"What kind of mural have you in mind?" I ask him, curious.

"Something restful, yet vibrant, something unique to you, yet universal..." I swear, I think his eyes were crossing with the effort of coming up with that bit of effluvium. In the interest of saving you time, I cut the transcription short: you know how I dislike rambling.

I finally convinced The Fredster to try a fairly muted, tonal abstract in the form of a fresco, the very idea of which may keep him occupied through the winter. Right on cue to distract My Darling Artisan, the chirping Bonne et Belle Bianca Castafiore arrived on scene wrapped in a voluminous and inexplicablly Miró-like japanese kimono (MavenMatron sized) and sporting the latest trend in Foot-Binding -- high-heeled torture devices that keep the wearer interminably en pointe:

The first task I set the Handy Man? A new, reinforced door with three foolproof locks. The Castafiore may show little interest in my recuperated space *today* -- but who knows how she may feel tomorrow, eh?

It is a good place in which to sit and write, my office, defended now by a reinforced steel door with a set of bright-nickel finished, interfaced-and-intwined redundant locks.

Look out the window at The Copse and The Rarest of Birds in Our Aviary, and you see the proof of our failed attempts at gardening and animal husbandry. Suckers and Sprouts, Suckers and Sprouts! We forgot to trim back the new growth in The Copse for a few, cough, years, and Nature has gone wild, as is Nature's Wont. The Gamekeeper's predilection is for birds of prey, as evidenced by the Gaggle of Red Kites, once hunted to extinction, now clearly in full recovery within Our Aviary's netting. I fear the advent of Red Kite Zombies, the reanimated dead with no prey but their own kind.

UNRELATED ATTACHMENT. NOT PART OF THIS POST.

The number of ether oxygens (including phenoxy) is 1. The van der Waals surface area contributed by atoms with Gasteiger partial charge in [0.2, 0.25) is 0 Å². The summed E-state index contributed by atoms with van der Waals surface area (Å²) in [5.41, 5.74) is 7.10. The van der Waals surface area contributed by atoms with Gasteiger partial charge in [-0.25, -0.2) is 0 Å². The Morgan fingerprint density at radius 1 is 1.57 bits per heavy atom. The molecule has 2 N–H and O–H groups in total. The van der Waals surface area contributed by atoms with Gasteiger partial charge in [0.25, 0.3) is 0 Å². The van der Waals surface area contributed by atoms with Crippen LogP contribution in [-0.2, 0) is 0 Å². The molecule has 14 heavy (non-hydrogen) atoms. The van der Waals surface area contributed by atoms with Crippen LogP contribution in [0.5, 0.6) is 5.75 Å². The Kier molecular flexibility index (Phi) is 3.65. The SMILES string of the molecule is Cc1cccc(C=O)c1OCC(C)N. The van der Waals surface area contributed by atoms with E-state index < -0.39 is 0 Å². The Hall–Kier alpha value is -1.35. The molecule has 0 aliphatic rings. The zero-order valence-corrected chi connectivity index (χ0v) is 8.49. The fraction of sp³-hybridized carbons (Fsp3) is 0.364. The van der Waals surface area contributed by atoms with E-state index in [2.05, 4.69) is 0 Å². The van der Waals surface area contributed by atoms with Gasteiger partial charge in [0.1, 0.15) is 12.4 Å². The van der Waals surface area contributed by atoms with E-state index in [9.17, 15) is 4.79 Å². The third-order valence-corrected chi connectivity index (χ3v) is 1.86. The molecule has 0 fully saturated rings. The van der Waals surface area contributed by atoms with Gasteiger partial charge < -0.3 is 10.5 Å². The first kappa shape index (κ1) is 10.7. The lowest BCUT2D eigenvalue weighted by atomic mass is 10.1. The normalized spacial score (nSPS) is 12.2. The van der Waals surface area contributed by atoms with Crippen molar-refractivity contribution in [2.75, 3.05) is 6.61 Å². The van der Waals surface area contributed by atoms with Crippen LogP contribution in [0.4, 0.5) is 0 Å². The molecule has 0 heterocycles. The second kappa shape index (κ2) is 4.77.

All the more reason to turn inward, to my warm, inviting, and elemental home office!

Shucks, I wish it were that simple, a turning away from what amounts to a huge Bio-Botanical Failure to Cooperate, in favor of the turning inward to some hoped for Trope of Instant Wisdom [Just Add Water and Stir].

But the Unfortunate Real World cannot be kept out, even from this well-planned and superbly-appointed lair (there is a club chair done in actual Corinthian Leather, fashioned from an equally actual 1976 Chrysler Cordoba).

In the course of clearing out mounds of paperwork from my last stint as a teacher, I found some items that proved very dear, and some that I would like to share. They represent, on the one hand, the unseen and unacknowledged work of teachers, and, on the other, the often unrecognized realities at work in the lives of today's teenagers, Our Belovèd Yute.

And then there are just the oddities that represent public high school education in what is euphemistically known as "the urban environment."

So stay tuned. After a nap or coma, I'm going to tackle deficiency reports and guardian contact forms in the next post.

While you're patiently waiting, please enjoy this recorded message from Ricardo Gonzalo Pedro Montalbán y Merino...